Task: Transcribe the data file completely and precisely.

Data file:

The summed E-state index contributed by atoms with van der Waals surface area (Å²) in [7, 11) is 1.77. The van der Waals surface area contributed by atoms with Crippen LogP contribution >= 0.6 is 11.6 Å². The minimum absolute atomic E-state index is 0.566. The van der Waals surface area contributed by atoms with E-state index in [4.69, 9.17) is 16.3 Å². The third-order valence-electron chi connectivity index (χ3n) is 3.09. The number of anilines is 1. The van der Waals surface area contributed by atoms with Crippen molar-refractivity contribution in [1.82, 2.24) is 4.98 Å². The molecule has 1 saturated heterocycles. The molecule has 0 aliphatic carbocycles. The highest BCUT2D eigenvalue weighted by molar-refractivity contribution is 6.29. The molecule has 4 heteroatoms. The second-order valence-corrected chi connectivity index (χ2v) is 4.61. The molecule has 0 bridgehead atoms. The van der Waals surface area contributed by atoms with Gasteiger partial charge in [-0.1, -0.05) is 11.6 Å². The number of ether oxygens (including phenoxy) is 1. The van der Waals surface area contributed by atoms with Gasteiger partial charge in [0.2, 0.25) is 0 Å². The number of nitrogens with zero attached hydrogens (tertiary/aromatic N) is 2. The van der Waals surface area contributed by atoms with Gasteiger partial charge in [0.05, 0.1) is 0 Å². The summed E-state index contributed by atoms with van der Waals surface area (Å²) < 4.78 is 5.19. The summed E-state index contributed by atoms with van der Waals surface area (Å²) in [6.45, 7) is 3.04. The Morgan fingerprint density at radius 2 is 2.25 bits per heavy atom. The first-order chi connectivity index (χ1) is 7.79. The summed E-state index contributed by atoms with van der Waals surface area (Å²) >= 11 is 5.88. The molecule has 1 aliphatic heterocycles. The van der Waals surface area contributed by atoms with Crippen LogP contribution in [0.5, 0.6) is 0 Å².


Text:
The summed E-state index contributed by atoms with van der Waals surface area (Å²) in [7, 11) is 1.77. The van der Waals surface area contributed by atoms with Crippen LogP contribution >= 0.6 is 11.6 Å². The minimum absolute atomic E-state index is 0.566. The van der Waals surface area contributed by atoms with E-state index in [4.69, 9.17) is 16.3 Å². The third-order valence-electron chi connectivity index (χ3n) is 3.09. The number of anilines is 1. The van der Waals surface area contributed by atoms with Crippen molar-refractivity contribution in [1.82, 2.24) is 4.98 Å². The molecule has 1 saturated heterocycles. The molecule has 0 aliphatic carbocycles. The highest BCUT2D eigenvalue weighted by molar-refractivity contribution is 6.29. The molecule has 4 heteroatoms. The second-order valence-corrected chi connectivity index (χ2v) is 4.61. The molecule has 0 bridgehead atoms. The van der Waals surface area contributed by atoms with Gasteiger partial charge in [-0.1, -0.05) is 11.6 Å². The number of ether oxygens (including phenoxy) is 1. The van der Waals surface area contributed by atoms with Gasteiger partial charge in [0.2, 0.25) is 0 Å². The number of nitrogens with zero attached hydrogens (tertiary/aromatic N) is 2. The van der Waals surface area contributed by atoms with Gasteiger partial charge in [0.05, 0.1) is 0 Å². The summed E-state index contributed by atoms with van der Waals surface area (Å²) < 4.78 is 5.19. The summed E-state index contributed by atoms with van der Waals surface area (Å²) in [6.45, 7) is 3.04. The Morgan fingerprint density at radius 2 is 2.25 bits per heavy atom. The first-order chi connectivity index (χ1) is 7.79. The summed E-state index contributed by atoms with van der Waals surface area (Å²) >= 11 is 5.88. The molecule has 1 aliphatic heterocycles. The van der Waals surface area contributed by atoms with Crippen LogP contribution in [0.5, 0.6) is 0 Å².